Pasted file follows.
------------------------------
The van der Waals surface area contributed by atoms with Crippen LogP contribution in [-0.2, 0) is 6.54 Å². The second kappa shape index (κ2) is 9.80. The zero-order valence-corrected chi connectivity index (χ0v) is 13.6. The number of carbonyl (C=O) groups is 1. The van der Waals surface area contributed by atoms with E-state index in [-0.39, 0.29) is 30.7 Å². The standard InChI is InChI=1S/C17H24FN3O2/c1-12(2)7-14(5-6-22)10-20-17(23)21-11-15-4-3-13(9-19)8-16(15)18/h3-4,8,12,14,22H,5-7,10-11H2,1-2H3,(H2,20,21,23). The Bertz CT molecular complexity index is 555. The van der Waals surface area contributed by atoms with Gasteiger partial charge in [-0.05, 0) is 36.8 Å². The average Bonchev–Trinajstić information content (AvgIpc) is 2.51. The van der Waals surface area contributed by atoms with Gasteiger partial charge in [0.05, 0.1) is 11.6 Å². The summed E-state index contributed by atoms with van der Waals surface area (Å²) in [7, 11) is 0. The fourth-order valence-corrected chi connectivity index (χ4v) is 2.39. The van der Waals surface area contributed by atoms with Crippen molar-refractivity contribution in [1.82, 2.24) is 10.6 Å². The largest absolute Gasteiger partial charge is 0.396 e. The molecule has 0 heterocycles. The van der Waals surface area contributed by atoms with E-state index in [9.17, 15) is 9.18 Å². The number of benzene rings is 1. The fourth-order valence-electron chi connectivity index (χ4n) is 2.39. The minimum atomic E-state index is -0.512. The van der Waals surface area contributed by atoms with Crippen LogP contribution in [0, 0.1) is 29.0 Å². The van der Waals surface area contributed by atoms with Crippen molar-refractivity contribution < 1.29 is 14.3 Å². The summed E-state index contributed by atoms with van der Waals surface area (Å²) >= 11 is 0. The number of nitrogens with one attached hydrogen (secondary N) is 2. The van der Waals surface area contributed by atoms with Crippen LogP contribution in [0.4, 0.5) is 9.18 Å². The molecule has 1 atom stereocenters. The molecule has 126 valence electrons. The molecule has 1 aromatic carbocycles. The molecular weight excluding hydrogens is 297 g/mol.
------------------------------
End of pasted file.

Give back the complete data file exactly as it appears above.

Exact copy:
The van der Waals surface area contributed by atoms with Crippen LogP contribution in [-0.2, 0) is 6.54 Å². The second kappa shape index (κ2) is 9.80. The zero-order valence-corrected chi connectivity index (χ0v) is 13.6. The number of carbonyl (C=O) groups is 1. The van der Waals surface area contributed by atoms with E-state index in [-0.39, 0.29) is 30.7 Å². The standard InChI is InChI=1S/C17H24FN3O2/c1-12(2)7-14(5-6-22)10-20-17(23)21-11-15-4-3-13(9-19)8-16(15)18/h3-4,8,12,14,22H,5-7,10-11H2,1-2H3,(H2,20,21,23). The Bertz CT molecular complexity index is 555. The van der Waals surface area contributed by atoms with Gasteiger partial charge in [-0.05, 0) is 36.8 Å². The average Bonchev–Trinajstić information content (AvgIpc) is 2.51. The van der Waals surface area contributed by atoms with Gasteiger partial charge in [0.05, 0.1) is 11.6 Å². The summed E-state index contributed by atoms with van der Waals surface area (Å²) in [7, 11) is 0. The fourth-order valence-corrected chi connectivity index (χ4v) is 2.39. The van der Waals surface area contributed by atoms with Crippen molar-refractivity contribution in [1.82, 2.24) is 10.6 Å². The largest absolute Gasteiger partial charge is 0.396 e. The molecule has 0 heterocycles. The van der Waals surface area contributed by atoms with E-state index in [9.17, 15) is 9.18 Å². The number of benzene rings is 1. The fourth-order valence-electron chi connectivity index (χ4n) is 2.39. The minimum atomic E-state index is -0.512. The van der Waals surface area contributed by atoms with Crippen LogP contribution in [0, 0.1) is 29.0 Å². The van der Waals surface area contributed by atoms with Crippen molar-refractivity contribution < 1.29 is 14.3 Å². The summed E-state index contributed by atoms with van der Waals surface area (Å²) >= 11 is 0. The number of nitrogens with one attached hydrogen (secondary N) is 2. The van der Waals surface area contributed by atoms with Crippen LogP contribution in [0.4, 0.5) is 9.18 Å². The molecule has 1 atom stereocenters. The molecule has 126 valence electrons. The molecule has 1 aromatic carbocycles. The molecular weight excluding hydrogens is 297 g/mol.